Lieutenant General Otto John Glasser was deputy chief of staff for research and development at Headquarters U.S. Air Force in Washington, D.C., with additional duty as military director, U.S. Air Force Scientific Advisory Board.
General Glasser was born in Wilkes-Barre, Pennsylvania, in 1918, and graduated from Cornell University in 1940 with a degree in electrical engineering. He was commissioned a second lieutenant in the Officers Reserve Corps in May of 1940, and was called to active duty with the Army Signal Corps in February 1941 along with fellow EE Carl Rhodes ’38. For the next several years, Glasser was assigned to the Caribbean area and was responsible for the installation and operation of early warning radar systems.
He entered flying training in September 1943, graduated the following June, and then received transition training in the B-17, B-24 and B-29 aircraft. In September 1945 General Glasser was assigned as chief of the Radar Branch, Headquarters Continental Air Forces (later the Strategic Air Command), Bolling Field, Washington, D.C.
In 1946 he attended Ohio State University for graduate training in electronic physics and received his master's degree in 1947. Following graduation, General Glasser was assigned to the Armed Forces Special Weapons Project, Albuquerque, N.M. In January 1951 he entered the Air Command and Staff School, Maxwell Air Force Base, Ala., and upon completion of the school in May 1951, he was assigned to Headquarters U.S. Air Force as chief, Munitions Branch, Research and Development Directorate.
General Glasser joined the Air Research and Development Command in 1954, and went to the Air Force Ballistic Missile Division, Los Angeles. Calif. He was one of the initial group assembled to develop the first intercontinental ballistic missile. He later became program director for both the Atlas and Minuteman missiles.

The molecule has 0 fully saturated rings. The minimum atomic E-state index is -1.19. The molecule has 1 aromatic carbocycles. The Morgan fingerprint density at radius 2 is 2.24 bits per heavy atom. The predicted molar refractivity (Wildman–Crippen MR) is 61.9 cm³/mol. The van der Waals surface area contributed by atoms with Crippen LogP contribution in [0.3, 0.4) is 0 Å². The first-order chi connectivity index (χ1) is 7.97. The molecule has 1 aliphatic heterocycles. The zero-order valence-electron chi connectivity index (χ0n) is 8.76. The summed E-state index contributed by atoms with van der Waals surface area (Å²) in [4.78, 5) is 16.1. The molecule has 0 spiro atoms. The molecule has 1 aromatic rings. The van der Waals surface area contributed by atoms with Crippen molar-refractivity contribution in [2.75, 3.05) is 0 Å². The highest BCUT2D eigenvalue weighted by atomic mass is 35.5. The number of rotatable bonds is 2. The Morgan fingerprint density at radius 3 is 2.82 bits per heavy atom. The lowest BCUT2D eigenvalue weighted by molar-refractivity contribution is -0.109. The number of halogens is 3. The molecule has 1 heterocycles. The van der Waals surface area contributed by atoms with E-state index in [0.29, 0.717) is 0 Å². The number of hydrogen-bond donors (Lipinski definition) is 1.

In October 1959 General Glasser was reassigned to Headquarters Air Research and Development Command, Andrews Air Force Base, Maryland, serving first as chief, Ballistic Missiles and Space Systems Division, and later as assistant deputy chief of staff, research and engineering. In February 1961 he was designated special assistant to the commander, ARDC, with additional duty as chief of the Command Special Projects Office.
In July 1962 General Glasser was transferred to L.G. Hanscom Field, Massachusetts, as the vice commander of the Electronic Systems Division, Air Force Systems Command. He remained in this position until July 1965 when he was reassigned to the Office of the Deputy Chief of Staff, Research and Development, Headquarters U.S. Air Force; first as deputy director of operational requirements and development plans, and then to the position of assistant deputy chief of staff, research and development.
In February 1970, General Glasser was assigned as the deputy chief of staff for research and development, Headquarters U.S. Air Force.
His military decorations include the Distinguished Service Medal, Legion of Merit and the Air Force Commendation Medal.
General Glasser is buried in Section 30 of Arlington National Cemetery. His wife, Norma Mayo Glasser (11 January 1922-18 July 1986) is buried with him.